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January - March 2012

The Ruins in Bright Angel Wash

History as a Consumption Good


Monday, January 2, 2012

   The Ruins in Bright Angel Wash It is the end of 2011 and the weather has improved over the last ten days or so.  We've had temps in the 50s in Flagstaff and I have been jumping back into some serious efforts to get into shape.  A few days earlier than this hike I went up to the top of Mt. Elden, here in Flagstaff, which is just a tick under 9,300 feet in elevation (from 7,000 foot Flagstaff).  It felt good and the trail was fine.  So, I decided to do a hike down the Bright Angel trail.  I knew that the trail would be icy, and I was not disappointed.  But, I also knew that it would be a nice warm day down in the canyon and that there wouldn't be too many folks on the trail.

To read the full hiking blog, go to The Ruins in Bright Angel Wash
located in the Hiking Grand Canyon section of the Kaibab Journal.

Sunday, February 19, 2012

   History as a Consumption Good I like history.  Well, probably not everything, but you know what I mean.  I especially like reading about Grand Canyon history.  And, my interest has led me to gather information that is not widely disseminated.  In other words, I am something of an amateur historian.

     So, following my presentation at the 3rd Grand Canyon History Symposium this past month, John Stark, manager of the local public radio station KNAU, asked me about the importance of history - i.e., what this symposium is all about.  My answer was, "It's not important."

     Got your attention?  It may seem a bit suspect, and, of course, totally politically incorrect.  After all, there is Santayana's well-known phrase about how those who don't learn from history are doomed to repeat it.  Or, my favorite version comes from John Brunner's book, Stand on Zanzibar, that the only thing we learn from history is that we don't learn from history.  So, how can I assert that history isn't important?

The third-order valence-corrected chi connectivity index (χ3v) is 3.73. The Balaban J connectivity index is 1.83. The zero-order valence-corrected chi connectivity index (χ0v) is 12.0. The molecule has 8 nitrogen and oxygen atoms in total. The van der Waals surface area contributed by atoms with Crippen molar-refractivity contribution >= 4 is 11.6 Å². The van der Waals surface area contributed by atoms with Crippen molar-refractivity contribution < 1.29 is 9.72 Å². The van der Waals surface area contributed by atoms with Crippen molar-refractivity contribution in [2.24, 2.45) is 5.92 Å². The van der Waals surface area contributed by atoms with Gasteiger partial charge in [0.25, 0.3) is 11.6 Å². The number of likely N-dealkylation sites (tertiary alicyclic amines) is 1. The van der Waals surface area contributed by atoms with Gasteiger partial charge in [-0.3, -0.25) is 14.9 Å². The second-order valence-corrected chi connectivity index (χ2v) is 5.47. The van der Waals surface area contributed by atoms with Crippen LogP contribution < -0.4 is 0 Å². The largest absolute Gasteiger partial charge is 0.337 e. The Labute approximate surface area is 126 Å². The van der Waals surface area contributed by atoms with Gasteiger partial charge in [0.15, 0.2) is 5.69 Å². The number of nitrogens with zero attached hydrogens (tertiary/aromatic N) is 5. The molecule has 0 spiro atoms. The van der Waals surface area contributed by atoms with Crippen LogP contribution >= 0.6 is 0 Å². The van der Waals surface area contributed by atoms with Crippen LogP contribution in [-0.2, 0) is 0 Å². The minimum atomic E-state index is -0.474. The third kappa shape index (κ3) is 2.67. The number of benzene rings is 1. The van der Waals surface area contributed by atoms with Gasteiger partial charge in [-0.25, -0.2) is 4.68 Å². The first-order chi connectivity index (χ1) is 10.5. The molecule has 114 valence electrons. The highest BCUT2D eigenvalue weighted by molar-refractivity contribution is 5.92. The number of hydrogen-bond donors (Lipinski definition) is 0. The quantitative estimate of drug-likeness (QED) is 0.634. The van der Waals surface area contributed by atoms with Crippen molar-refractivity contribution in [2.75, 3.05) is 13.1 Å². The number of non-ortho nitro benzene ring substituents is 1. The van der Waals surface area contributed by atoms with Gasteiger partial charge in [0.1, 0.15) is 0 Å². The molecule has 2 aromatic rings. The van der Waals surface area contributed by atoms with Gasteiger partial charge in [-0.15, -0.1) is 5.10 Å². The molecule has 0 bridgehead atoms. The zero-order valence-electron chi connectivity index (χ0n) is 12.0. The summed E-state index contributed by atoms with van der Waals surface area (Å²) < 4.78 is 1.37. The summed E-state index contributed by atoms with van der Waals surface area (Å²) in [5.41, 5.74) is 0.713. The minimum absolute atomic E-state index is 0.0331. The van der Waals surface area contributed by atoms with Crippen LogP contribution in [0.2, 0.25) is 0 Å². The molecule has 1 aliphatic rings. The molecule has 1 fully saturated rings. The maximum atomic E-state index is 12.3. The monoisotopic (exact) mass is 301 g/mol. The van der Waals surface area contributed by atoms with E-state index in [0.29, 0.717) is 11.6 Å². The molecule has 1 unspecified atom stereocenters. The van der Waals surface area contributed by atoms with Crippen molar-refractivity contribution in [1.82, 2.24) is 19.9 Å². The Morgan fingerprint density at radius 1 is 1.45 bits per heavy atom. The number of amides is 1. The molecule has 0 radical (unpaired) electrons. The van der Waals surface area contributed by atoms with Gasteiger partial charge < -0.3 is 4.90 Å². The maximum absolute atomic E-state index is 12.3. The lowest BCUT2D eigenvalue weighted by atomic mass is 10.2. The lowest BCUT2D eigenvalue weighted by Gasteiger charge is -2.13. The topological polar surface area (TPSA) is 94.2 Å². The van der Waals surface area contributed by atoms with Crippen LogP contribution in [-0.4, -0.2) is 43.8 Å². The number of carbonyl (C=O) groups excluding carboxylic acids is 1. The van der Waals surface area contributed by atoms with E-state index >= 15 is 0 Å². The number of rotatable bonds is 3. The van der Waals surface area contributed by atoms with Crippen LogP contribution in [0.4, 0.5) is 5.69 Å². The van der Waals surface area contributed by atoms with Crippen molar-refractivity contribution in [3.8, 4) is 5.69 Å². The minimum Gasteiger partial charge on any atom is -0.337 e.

Well, it just isn't.  It is a consumption good and I like it just like I like shrimp scampi.  Umm . . . I could really go for some right now!  Anyway, the point is that we "do" history because it interests us, just like all the other things we do.  These activities aren't, per se, important.  Not like meeting the basic needs of providing food, clothing and shelter.  My presentation was on the Charles D. Walcott expedition in the Grand Canyon over the winter of 1882-1883, about which very little has been written.  I find it fascinating, and you can hear me say so in Stark's interview for KNAU (click on the "Listen" button).  I also got a brief shout out from the Grand Canyon News.  But, if nobody ever heard of Walcott, it wouldn't really matter would it?

     I have encountered this before.  I remember watching an archeologist on the local cable channel doing a presentation on some dig sites around Flagstaff.  He was remarking about how his research was helping to "answer important questions" about the ancient inhabitants of this region.  At the time I asked myself, "What important questions?"  I couldn't come up with any.  Because there are no "important" questions, only interesting questions.  And, I for one, am interested.  But, I don't pretend that they are "important."  But, when your job depends on getting money to conduct this research, I guess you have to say that these questions are important.  I think the emperor with no clothes is probably a suitable analogy here.

     Indeed, this past week I have been watching a show that details what the filmmakers call the top ten discoveries of ancient Egypt.  Absolutely fascinating, from Khufu's ship found next to the big pyramid at Giza to the huge statues built into the cliffs guarding the temple at Abu Simbel.  But, are they "important?"  Of course not.  Well, that is, they aren't important unless Stargate is real!  Then, of course, all bets are off.

     So, this brings me to something of a epiphany - that's probably an overstatement, so whatever word can be used that would mean a "small epiphany" will suffice.  Of late, I have developed an avid interest in the so-called Austrian School of Economics, as manifest by Ludwig von Mises, et al., and I spend a lot of time perusing the Mises.org web site.  I have taken 6 or 7 on-line classes through them and have started to read some of the major works that are associated with this school of thought.  I haven't yet read Mises' Human Action, but it has come up in a number of classes.  As I understand Mises' perspective, he argues that we can learn about the way the world works through the use of our rational faculties (starting with the axiom that human action is purposeful) and we don't need to resort to anything else.  That is, while there may be "lessons from history," we don't need history in order to learn these lessons.  Of course!  I thought so.

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